Long-term survival of extremely advanced prostate cancer patients diagnosed with prostate-specific antigen over 500 ng/ml - Abstract

OBJECTIVE: To investigate survival of hormone-naïve prostate cancer patients diagnosed with prostate-specific antigen ≥500 ng/ml, stratified according to the prostate-specific antigen level and type of therapy.

METHODS: Data of prostate cancer patients with prostate-specific antigen ≥500 ng/ml diagnosed between 2001 and 2003 and receiving primary androgen deprivation therapy were extracted from the Japan Study Group of Prostate Cancer database. Cancer-specific survival and overall survival were assessed according to the prostate-specific antigen level (500-999, 1000-4999 and ≥5000 ng/ml) and type of therapy using Kaplan-Meier analyses and multivariate Cox proportional hazards models including age, Gleason score, oncological stage and comorbidity.

RESULTS: The median follow-up was 27 months (interquartile range, 13-51) and a total of 1961 patients were included. Five-year cancer-specific and overall mortalities were 39.0 and 33.0%, respectively. There was a significant inverse relationship between overall survival and prostate-specific antigen magnitude among combination therapy patients, but not monotherapy patients (log-rank test, P = 0.034 and 0.558, respectively). The median overall survival in combination therapy patients with low-, intermediate- and high prostate-specific antigen and monotherapy patients with any prostate-specific antigen were 79, 59, 45 and 43 months, respectively. Multivariate analysis showed that combination therapy in patients with low- and intermediate prostate-specific antigen was significantly associated with a favorable overall survival compared with monotherapy (hazard ratios 0.66 and 0.75, respectively, both P < 0.001). Similar results were obtained for cancer-specific survival.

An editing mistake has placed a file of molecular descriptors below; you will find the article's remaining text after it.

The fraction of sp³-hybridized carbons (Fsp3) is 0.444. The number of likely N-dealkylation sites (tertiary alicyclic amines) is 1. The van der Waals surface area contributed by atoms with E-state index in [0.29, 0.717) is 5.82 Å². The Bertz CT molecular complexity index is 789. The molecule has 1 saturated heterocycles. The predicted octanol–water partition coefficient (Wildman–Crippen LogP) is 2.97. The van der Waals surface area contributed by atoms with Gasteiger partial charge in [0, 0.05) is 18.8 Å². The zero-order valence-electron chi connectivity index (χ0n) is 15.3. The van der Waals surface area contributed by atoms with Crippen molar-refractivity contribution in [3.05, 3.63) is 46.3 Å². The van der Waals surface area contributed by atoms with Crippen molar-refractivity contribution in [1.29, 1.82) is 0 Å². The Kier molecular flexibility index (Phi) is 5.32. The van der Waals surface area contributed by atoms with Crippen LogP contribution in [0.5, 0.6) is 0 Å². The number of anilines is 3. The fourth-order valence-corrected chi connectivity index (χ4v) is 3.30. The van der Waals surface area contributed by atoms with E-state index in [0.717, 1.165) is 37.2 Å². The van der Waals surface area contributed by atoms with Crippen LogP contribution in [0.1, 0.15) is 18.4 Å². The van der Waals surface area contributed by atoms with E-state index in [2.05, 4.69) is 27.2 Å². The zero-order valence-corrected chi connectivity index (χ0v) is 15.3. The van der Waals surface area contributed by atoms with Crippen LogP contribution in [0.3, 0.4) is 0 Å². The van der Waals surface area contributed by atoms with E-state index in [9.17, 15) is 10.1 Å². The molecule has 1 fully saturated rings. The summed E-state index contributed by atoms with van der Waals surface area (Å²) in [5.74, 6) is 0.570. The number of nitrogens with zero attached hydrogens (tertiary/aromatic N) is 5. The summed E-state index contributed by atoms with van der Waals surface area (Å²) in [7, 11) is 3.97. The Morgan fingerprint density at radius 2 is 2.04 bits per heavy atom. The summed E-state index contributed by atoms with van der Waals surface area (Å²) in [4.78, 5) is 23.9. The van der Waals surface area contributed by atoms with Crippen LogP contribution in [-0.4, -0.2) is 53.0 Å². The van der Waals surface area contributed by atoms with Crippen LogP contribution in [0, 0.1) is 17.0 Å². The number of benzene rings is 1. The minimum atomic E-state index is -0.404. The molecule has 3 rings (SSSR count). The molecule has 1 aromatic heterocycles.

CONCLUSIONS: There are major survival differences in extremely high prostate-specific antigen cases according to the prostate-specific antigen level and hormone therapy type and those patients would benefit notably from combination androgen blockade.

Written by:
Sugihara T, Yu C, Kattan MW, Yasunaga H, Ihara H, Onozawa M, Hinotsu S, Akaza H.   Are you the author?
Department of Quantitative Health Sciences, Cleveland Clinic, Cleveland, OH, USA; Department of Clinical Epidemiology and Health Economics, School of Public Health, The University of Tokyo, Tokyo; Department of Urology, Shintoshi Hospital, Iwata; Department of Urology, Tokyo-kita Medical Center, Tokyo; Center for Innovative Clinical Medicine, Okayama University Hospital, Okayama; Department of Strategic Investigation on Comprehensive Cancer Network, Research Center for Advanced Science and Technology, The University of Tokyo, Tokyo, Japan.  

Reference: Jpn J Clin Oncol. 2014 Sep 19. pii: hyu142.
doi: 10.1093/jjco/hyu142

PubMed Abstract
PMID: 25240024

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